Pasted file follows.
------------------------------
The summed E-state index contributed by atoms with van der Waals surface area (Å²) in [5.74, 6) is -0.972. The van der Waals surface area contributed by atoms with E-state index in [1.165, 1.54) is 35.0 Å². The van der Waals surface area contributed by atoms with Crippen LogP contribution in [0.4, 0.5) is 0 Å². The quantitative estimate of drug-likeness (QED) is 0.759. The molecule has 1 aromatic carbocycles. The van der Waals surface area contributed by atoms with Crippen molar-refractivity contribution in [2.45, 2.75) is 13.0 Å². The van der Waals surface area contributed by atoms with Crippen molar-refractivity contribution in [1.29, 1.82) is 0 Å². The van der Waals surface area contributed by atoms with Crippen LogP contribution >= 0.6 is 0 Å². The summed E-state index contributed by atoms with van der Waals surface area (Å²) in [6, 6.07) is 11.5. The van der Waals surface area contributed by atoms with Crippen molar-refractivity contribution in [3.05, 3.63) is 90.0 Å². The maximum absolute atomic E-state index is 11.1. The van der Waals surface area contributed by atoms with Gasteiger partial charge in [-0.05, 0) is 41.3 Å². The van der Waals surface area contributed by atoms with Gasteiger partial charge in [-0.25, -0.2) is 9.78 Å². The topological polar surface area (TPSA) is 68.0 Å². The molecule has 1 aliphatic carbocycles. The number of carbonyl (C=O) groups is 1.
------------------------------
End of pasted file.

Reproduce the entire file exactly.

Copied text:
The summed E-state index contributed by atoms with van der Waals surface area (Å²) in [5.74, 6) is -0.972. The van der Waals surface area contributed by atoms with E-state index in [1.165, 1.54) is 35.0 Å². The van der Waals surface area contributed by atoms with Crippen LogP contribution in [0.4, 0.5) is 0 Å². The quantitative estimate of drug-likeness (QED) is 0.759. The molecule has 1 aromatic carbocycles. The van der Waals surface area contributed by atoms with Crippen molar-refractivity contribution in [2.45, 2.75) is 13.0 Å². The van der Waals surface area contributed by atoms with Crippen molar-refractivity contribution in [1.29, 1.82) is 0 Å². The van der Waals surface area contributed by atoms with Crippen LogP contribution >= 0.6 is 0 Å². The summed E-state index contributed by atoms with van der Waals surface area (Å²) in [6, 6.07) is 11.5. The van der Waals surface area contributed by atoms with Crippen molar-refractivity contribution in [3.05, 3.63) is 90.0 Å². The maximum absolute atomic E-state index is 11.1. The van der Waals surface area contributed by atoms with Gasteiger partial charge in [-0.05, 0) is 41.3 Å². The van der Waals surface area contributed by atoms with Gasteiger partial charge in [-0.25, -0.2) is 9.78 Å². The topological polar surface area (TPSA) is 68.0 Å². The molecule has 1 aliphatic carbocycles. The number of carbonyl (C=O) groups is 1.